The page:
Bryoerythrophyllum caledonicum Orthodontium gracile Zygodon gracilis
Bryum mammillatum Orthotrichum obtusifolium Acrobolbus wilsonii
Bryum neodamense Orthotrichum pallens Adelanthus lindenbergianus
Bryum warneum Pohlia scotica Cephaloziella nicholsonii
Cryphaea lamyana Rhynchostegium rotundifolium Herbertus borealis
Desmatodon cernuus Sematophyllum demissum Pallavicinia lyellii
Didymodon mamillosus Sphagnum balticum Riccia huebeneriana

It is recognised that some Recorders have more detailed knowledge of their vice-counties than others, but most should be able to contribute in a positive way to steering groups or other ad hoc bodies which may be established.

Ron Porley, English Nature, Foxhold House, Crookham Common, Thatcham, Berkshire, RG19 8EL.


Recording Matters 16

In the last Bulletin I wrote about bryophyte Biodiversity Action Plans (BAPs). There is much expertise that members can contribute, and many already have, but co-ordination is essential to ensure that the diverse membership of the BBS is focused on the published targets. English Nature is exploring the feasibility of funding a co-ordinator post to ensure that the BBS (and other botanical Societies) can more effectively feed into the BAP process. As a prelude, some members may be consulted in order to develop a clear understanding of the issues that need to be considered if the BBS is to be effective in delivering conservation objectives.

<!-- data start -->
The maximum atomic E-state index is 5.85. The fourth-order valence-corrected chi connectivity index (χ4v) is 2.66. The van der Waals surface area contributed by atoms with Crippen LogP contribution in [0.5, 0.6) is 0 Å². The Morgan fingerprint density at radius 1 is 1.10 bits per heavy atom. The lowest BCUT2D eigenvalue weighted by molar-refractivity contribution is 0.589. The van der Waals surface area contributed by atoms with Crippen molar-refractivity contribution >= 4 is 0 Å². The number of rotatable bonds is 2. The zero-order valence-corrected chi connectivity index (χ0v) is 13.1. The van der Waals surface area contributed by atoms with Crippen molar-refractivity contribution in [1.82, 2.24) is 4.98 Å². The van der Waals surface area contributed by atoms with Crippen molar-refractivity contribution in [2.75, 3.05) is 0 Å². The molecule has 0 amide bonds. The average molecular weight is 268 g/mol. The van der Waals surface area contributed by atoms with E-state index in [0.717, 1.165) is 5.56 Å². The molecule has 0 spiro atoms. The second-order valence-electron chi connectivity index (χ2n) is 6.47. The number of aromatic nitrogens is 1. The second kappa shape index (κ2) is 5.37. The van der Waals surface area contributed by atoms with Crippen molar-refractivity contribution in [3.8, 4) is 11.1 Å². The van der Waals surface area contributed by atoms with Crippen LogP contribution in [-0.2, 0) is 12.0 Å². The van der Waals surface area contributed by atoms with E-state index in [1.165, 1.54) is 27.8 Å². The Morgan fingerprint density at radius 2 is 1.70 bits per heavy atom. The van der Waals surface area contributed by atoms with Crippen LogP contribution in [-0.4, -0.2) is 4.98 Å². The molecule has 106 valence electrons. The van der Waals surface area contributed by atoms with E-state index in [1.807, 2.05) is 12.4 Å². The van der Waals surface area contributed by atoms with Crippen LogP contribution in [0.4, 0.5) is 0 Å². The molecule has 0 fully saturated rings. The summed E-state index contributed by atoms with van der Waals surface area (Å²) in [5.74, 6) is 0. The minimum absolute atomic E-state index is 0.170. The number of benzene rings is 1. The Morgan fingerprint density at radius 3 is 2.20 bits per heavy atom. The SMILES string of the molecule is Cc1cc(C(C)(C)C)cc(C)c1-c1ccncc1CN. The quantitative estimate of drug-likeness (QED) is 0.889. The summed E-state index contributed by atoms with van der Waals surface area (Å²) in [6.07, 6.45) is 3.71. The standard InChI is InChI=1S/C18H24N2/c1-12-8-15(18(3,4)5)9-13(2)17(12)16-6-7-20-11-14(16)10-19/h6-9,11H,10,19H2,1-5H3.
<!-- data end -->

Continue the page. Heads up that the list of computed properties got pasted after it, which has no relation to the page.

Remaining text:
In mid December we had a meeting with BRC, with JNCC also represented. The meeting was chaired by Giles Clarke. We had a broad-ranging and frank discussion about the roles and expectations from both ‘sides’. A positive outcome of the meeting was a commitment to formulate a Memorandum of Agreement, an approach that has already been developed between BRC and the BSBI. Data management is currently undergoing a renaissance, with the National Biodiversity Network promising to make exchange of data a much more straightforward process. This, however, is not likely to affect the BBS until a few years hence. In the meantime, an Agreement with BRC will help to provide members with some of the services we require. Initially we will need to know how many Regional Recorders possess their own PC, or have access to one, and the type of software used; to this end, BRC have agreed to produce a questionnaire to elicit relevant information. A number of Regional Recorders have received data sets from BRC; others have requested them and I am confident they will be available soon. If there are other Regional Recorders who would like data sets giving details for all the species occurring in a particular vice-county let me know by 30 April 1999 and I will co-ordinate; please do not contact BRC direct. Data will be supplied on standard diskettes.